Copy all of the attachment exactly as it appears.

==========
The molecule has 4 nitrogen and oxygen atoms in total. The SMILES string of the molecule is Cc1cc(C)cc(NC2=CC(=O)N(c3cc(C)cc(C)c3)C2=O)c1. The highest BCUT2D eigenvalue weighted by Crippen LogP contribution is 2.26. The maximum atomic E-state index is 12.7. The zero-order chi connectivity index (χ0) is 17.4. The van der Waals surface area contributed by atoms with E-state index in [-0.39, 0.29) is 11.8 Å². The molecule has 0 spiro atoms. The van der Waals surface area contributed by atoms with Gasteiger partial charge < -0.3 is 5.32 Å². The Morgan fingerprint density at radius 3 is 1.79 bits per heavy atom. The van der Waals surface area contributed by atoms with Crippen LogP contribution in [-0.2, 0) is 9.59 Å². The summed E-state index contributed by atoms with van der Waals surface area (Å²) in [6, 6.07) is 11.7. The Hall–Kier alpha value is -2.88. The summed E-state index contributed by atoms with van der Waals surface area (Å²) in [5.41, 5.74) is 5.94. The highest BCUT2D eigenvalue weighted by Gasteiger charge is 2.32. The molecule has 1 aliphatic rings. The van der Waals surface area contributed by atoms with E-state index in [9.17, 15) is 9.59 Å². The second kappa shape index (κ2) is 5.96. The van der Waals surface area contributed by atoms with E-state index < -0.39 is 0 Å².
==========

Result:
The molecule has 4 nitrogen and oxygen atoms in total. The SMILES string of the molecule is Cc1cc(C)cc(NC2=CC(=O)N(c3cc(C)cc(C)c3)C2=O)c1. The highest BCUT2D eigenvalue weighted by Crippen LogP contribution is 2.26. The maximum atomic E-state index is 12.7. The zero-order chi connectivity index (χ0) is 17.4. The van der Waals surface area contributed by atoms with E-state index in [-0.39, 0.29) is 11.8 Å². The molecule has 0 spiro atoms. The van der Waals surface area contributed by atoms with Gasteiger partial charge < -0.3 is 5.32 Å². The Morgan fingerprint density at radius 3 is 1.79 bits per heavy atom. The van der Waals surface area contributed by atoms with Crippen LogP contribution in [-0.2, 0) is 9.59 Å². The summed E-state index contributed by atoms with van der Waals surface area (Å²) in [6, 6.07) is 11.7. The Hall–Kier alpha value is -2.88. The summed E-state index contributed by atoms with van der Waals surface area (Å²) in [5.41, 5.74) is 5.94. The highest BCUT2D eigenvalue weighted by Gasteiger charge is 2.32. The molecule has 1 aliphatic rings. The van der Waals surface area contributed by atoms with E-state index in [9.17, 15) is 9.59 Å². The second kappa shape index (κ2) is 5.96. The van der Waals surface area contributed by atoms with E-state index < -0.39 is 0 Å².